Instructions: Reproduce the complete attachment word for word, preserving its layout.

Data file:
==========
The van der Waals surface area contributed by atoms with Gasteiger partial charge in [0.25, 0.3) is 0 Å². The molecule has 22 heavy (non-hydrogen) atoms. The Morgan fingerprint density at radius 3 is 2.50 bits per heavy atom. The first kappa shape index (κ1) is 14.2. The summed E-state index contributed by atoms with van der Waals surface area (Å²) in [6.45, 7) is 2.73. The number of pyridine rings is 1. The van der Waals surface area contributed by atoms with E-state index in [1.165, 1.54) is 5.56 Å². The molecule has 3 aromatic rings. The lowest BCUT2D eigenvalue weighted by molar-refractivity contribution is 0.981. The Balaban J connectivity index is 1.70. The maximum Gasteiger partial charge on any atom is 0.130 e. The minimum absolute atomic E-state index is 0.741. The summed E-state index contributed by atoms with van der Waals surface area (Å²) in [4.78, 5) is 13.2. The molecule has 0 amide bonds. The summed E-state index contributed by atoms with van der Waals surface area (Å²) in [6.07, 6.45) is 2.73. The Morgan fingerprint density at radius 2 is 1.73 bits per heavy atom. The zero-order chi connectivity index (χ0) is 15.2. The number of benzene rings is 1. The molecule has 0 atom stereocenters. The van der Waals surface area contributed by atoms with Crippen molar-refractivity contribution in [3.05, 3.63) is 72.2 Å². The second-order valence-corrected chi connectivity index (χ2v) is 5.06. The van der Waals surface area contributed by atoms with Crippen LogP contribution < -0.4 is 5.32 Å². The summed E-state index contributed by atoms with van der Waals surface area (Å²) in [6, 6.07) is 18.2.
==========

The van der Waals surface area contributed by atoms with Gasteiger partial charge in [0.25, 0.3) is 0 Å². The molecule has 22 heavy (non-hydrogen) atoms. The Morgan fingerprint density at radius 3 is 2.50 bits per heavy atom. The first kappa shape index (κ1) is 14.2. The summed E-state index contributed by atoms with van der Waals surface area (Å²) in [6.45, 7) is 2.73. The number of pyridine rings is 1. The van der Waals surface area contributed by atoms with E-state index in [1.165, 1.54) is 5.56 Å². The molecule has 3 aromatic rings. The lowest BCUT2D eigenvalue weighted by molar-refractivity contribution is 0.981. The Balaban J connectivity index is 1.70. The maximum Gasteiger partial charge on any atom is 0.130 e. The minimum absolute atomic E-state index is 0.741. The summed E-state index contributed by atoms with van der Waals surface area (Å²) in [4.78, 5) is 13.2. The molecule has 0 amide bonds. The summed E-state index contributed by atoms with van der Waals surface area (Å²) in [6.07, 6.45) is 2.73. The Morgan fingerprint density at radius 2 is 1.73 bits per heavy atom. The zero-order chi connectivity index (χ0) is 15.2. The number of benzene rings is 1. The molecule has 0 atom stereocenters. The van der Waals surface area contributed by atoms with Crippen molar-refractivity contribution in [3.05, 3.63) is 72.2 Å². The second-order valence-corrected chi connectivity index (χ2v) is 5.06. The van der Waals surface area contributed by atoms with Crippen LogP contribution < -0.4 is 5.32 Å². The summed E-state index contributed by atoms with van der Waals surface area (Å²) in [6, 6.07) is 18.2.